The total number of culture-confirmed influenza infections was 262. Ten children had separate episodes of influenza A and B during the study. The overall attack rate of influenza in the cohort was 18.8% (252 of 1338). Influenza A viruses accounted for 205 (78.2%) and influenza B viruses for 48 (18.3%) of all influenza infections; in 9 (3.4%) cases the isolate remained untyped.
The mean weekly number of nasal swabs obtained from the children was 114. Figure 2 shows the percentage of influenza-positive specimens of all specimens obtained during each week of the study. Influenza viruses accounted for at least 5% of all respiratory infections virtually throughout a period of 24 weeks (from mid-November 2000 to the end of April 2001). During the peak of the epidemic, 15 to 20% of all respiratory infections in the study children were caused by influenza viruses.
This prospective cohort study shows that influenza viruses are an important cause of respiratory tract infections in normal children treated as outpatients. Although the epidemic of 2000 to 2001 was generally considered mild in Europe, almost 20% of the children contracted influenza during the winter. Across the entire winter season, influenza was confirmed as the cause of >7% of all respiratory infections in our cohort. Moreover this figure is likely an underestimate, because for increased compliance and feasibility we chose to obtain nasal swabs instead of nasopharyngeal aspirates for viral detection. In previous studies we have shown that the sensitivity of a nasal swab for detection of influenza viruses by culture or antigen detection is ∼90% when compared with a nasopharyngeal aspirate. 13, 15
Influenza epidemics are usually considered to appear abruptly, peak within 2 to 3 weeks and disappear after 5 to 6 weeks. 16 Our results indicate that this general concept may not hold true, at least not for all influenza outbreaks. In this study influenza viruses could be cultured from children with acute respiratory infections throughout a period of 6.5 months, and for most of this period influenza viruses accounted for at least 5% of all respiratory infections. Perhaps the main reason for this finding is that in the present study the children were sampled during every respiratory infection regardless of the severity of the symptoms, and the study was started well before the expected influenza epidemic. In many instances collection of virologic specimens for detection of influenza is started only after clear epidemiologic and clinical suspicions of an influenza outbreak in the community (e.g. by increased numbers of outpatient visits per week). However, it is not known whether the epidemiologic pattern observed in this study would also apply to influenza epidemics other than the current one, which was caused mainly by A/H1N1 viruses.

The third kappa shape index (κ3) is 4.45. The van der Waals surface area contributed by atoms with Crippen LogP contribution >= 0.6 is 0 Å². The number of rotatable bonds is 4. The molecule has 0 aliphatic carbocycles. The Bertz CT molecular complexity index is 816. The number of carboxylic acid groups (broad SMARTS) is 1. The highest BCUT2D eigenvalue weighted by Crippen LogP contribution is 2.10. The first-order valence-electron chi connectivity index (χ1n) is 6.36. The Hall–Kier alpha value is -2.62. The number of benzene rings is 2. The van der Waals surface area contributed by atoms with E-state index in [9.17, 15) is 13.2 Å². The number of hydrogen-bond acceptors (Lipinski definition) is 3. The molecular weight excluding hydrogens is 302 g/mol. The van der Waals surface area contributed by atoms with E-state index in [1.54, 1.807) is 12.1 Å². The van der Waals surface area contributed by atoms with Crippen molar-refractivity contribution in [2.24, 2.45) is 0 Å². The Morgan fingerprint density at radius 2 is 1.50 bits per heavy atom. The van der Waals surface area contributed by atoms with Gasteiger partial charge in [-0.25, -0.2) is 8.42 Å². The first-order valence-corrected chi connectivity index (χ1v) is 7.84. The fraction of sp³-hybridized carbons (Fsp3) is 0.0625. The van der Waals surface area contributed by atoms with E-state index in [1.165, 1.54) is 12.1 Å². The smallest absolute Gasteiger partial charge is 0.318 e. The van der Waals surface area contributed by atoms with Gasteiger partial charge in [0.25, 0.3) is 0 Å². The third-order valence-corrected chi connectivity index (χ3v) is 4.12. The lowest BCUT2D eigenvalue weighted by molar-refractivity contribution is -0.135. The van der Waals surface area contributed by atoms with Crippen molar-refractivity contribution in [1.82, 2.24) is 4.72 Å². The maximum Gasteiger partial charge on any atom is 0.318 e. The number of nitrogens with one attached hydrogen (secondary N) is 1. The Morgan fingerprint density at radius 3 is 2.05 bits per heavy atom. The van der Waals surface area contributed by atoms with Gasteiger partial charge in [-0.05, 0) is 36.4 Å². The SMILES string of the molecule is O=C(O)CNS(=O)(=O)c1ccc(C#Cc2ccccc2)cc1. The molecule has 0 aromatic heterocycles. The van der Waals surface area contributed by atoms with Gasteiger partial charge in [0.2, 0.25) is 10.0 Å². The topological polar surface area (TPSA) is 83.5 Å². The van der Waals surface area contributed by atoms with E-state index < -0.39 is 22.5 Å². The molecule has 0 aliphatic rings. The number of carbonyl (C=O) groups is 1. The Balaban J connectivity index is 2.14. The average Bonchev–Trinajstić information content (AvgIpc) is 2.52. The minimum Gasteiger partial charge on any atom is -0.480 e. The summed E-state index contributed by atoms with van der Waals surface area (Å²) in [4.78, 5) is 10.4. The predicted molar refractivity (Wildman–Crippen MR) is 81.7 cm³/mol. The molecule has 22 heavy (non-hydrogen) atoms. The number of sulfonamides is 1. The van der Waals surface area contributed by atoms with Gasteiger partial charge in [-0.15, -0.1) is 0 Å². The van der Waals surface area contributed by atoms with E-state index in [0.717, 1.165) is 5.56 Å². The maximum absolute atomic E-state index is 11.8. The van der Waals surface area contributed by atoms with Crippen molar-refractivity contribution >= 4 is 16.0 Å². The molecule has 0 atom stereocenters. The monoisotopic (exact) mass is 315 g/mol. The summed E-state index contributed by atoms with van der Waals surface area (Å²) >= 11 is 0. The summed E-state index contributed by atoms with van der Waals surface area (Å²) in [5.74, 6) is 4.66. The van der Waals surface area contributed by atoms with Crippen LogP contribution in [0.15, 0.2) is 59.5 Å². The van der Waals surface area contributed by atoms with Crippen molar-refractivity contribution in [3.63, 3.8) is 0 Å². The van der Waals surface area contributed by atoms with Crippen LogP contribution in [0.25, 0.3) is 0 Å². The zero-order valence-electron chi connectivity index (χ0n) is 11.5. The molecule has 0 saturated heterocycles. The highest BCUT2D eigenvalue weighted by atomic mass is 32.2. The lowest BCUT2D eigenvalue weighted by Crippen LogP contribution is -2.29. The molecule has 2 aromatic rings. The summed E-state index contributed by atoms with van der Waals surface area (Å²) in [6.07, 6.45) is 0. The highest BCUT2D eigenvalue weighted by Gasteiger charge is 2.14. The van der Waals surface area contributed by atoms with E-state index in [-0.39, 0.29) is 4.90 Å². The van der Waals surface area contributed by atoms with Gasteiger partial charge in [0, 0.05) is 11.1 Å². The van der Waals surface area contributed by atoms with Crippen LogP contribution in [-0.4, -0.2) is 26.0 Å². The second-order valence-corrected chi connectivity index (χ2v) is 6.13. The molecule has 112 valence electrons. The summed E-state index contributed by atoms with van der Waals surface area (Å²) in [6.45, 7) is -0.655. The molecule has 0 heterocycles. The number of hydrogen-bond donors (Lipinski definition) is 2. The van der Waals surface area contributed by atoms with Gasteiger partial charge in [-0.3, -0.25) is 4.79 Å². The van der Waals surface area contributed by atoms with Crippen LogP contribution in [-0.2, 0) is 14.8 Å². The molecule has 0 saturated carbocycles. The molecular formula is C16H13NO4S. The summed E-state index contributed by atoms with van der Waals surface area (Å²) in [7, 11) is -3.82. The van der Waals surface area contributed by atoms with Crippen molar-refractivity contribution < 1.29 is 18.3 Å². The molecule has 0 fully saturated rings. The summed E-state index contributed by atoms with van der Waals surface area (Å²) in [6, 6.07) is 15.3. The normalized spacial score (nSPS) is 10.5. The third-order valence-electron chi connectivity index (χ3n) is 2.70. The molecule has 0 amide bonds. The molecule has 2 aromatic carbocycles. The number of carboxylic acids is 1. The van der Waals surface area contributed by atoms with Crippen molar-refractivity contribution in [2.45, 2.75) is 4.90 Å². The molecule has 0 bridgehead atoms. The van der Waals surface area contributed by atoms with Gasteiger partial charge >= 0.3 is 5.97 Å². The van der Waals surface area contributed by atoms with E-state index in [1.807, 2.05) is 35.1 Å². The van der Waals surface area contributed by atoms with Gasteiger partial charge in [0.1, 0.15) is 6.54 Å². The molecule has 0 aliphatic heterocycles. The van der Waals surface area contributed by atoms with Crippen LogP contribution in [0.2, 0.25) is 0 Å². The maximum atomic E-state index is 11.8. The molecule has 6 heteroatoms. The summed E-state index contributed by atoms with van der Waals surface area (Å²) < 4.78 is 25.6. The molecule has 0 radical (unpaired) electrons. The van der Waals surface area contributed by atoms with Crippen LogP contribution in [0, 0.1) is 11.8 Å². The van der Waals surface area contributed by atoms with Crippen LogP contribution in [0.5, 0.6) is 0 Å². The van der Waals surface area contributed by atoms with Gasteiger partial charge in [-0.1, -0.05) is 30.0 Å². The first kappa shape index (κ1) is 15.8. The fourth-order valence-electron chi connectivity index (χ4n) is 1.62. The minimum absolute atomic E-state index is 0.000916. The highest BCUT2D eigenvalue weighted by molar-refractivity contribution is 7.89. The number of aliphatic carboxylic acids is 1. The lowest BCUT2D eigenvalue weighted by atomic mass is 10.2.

In conclusion this study confirms the important role of influenza as a cause of acute respiratory infections in children, even in winters of mild or moderate influenza activity. Considering the 80 to 90% protective efficacy of influenza vaccines in children, 17 more widespread vaccination in this age group could be expected to bring about substantial reductions in the direct and indirect costs caused by influenza-related outpatient visits, medications, hospital admissions and absenteeism. In addition to providing protection for children themselves, vaccination of children might also reduce influenza-related morbidity and mortality in other age groups. 18, 19 However, the potential development of new policies for more extensive vaccination of children against influenza will require careful evaluation of the risks and benefits, inconveniences, logistics and cost effectiveness of the vaccination.
We thank Anne Riihimäki, Jaana Marku, Kirsi-Maija Suomela, Maria Marttila, Satu Heikkinen, Tanja Reunanen, Katja Rannikko, Raija Vainionpää, Tytti Vuorinen and Aimo Salmi for their help in the conduct and analysis of this study. The study was supported by Wyeth, the European Scientific Working Group on Influenza, GlaxoSmithKline, the Academy of Finland, the Foundation for Pediatric Research in Finland and the Jenny and Antti Wihuri Foundation.